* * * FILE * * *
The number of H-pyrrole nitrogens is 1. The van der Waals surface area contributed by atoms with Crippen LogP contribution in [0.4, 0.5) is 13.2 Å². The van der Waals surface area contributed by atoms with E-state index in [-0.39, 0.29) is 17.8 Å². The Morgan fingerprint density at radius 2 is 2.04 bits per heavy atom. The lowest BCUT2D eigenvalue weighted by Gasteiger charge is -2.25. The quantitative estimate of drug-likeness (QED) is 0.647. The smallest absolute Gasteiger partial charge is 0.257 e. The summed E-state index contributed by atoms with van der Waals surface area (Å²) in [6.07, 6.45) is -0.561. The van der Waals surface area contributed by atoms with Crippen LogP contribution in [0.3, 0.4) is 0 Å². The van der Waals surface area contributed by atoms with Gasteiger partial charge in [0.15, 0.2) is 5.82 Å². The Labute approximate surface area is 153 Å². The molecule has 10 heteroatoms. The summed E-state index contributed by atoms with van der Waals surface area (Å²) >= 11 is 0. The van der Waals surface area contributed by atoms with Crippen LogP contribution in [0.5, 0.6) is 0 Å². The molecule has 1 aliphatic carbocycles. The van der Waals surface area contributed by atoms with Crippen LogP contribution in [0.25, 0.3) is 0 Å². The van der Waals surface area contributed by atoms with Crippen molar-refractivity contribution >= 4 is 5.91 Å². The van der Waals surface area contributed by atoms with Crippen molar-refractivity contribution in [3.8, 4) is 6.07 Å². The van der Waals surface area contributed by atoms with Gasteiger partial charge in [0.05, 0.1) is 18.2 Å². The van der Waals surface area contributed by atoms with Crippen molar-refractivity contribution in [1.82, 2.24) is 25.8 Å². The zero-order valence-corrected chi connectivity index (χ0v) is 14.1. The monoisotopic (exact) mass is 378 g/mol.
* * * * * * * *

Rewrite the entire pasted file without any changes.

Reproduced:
The number of H-pyrrole nitrogens is 1. The van der Waals surface area contributed by atoms with Crippen LogP contribution in [0.4, 0.5) is 13.2 Å². The van der Waals surface area contributed by atoms with E-state index in [-0.39, 0.29) is 17.8 Å². The Morgan fingerprint density at radius 2 is 2.04 bits per heavy atom. The lowest BCUT2D eigenvalue weighted by Gasteiger charge is -2.25. The quantitative estimate of drug-likeness (QED) is 0.647. The smallest absolute Gasteiger partial charge is 0.257 e. The summed E-state index contributed by atoms with van der Waals surface area (Å²) in [6.07, 6.45) is -0.561. The van der Waals surface area contributed by atoms with Crippen LogP contribution in [0.3, 0.4) is 0 Å². The van der Waals surface area contributed by atoms with Gasteiger partial charge in [0.15, 0.2) is 5.82 Å². The Labute approximate surface area is 153 Å². The molecule has 10 heteroatoms. The summed E-state index contributed by atoms with van der Waals surface area (Å²) >= 11 is 0. The van der Waals surface area contributed by atoms with Crippen LogP contribution in [0.5, 0.6) is 0 Å². The molecule has 1 aliphatic carbocycles. The van der Waals surface area contributed by atoms with Crippen LogP contribution in [0.25, 0.3) is 0 Å². The van der Waals surface area contributed by atoms with Crippen molar-refractivity contribution >= 4 is 5.91 Å². The van der Waals surface area contributed by atoms with Crippen molar-refractivity contribution in [3.8, 4) is 6.07 Å². The van der Waals surface area contributed by atoms with Gasteiger partial charge in [0.05, 0.1) is 18.2 Å². The van der Waals surface area contributed by atoms with Crippen molar-refractivity contribution in [1.82, 2.24) is 25.8 Å². The zero-order valence-corrected chi connectivity index (χ0v) is 14.1. The monoisotopic (exact) mass is 378 g/mol.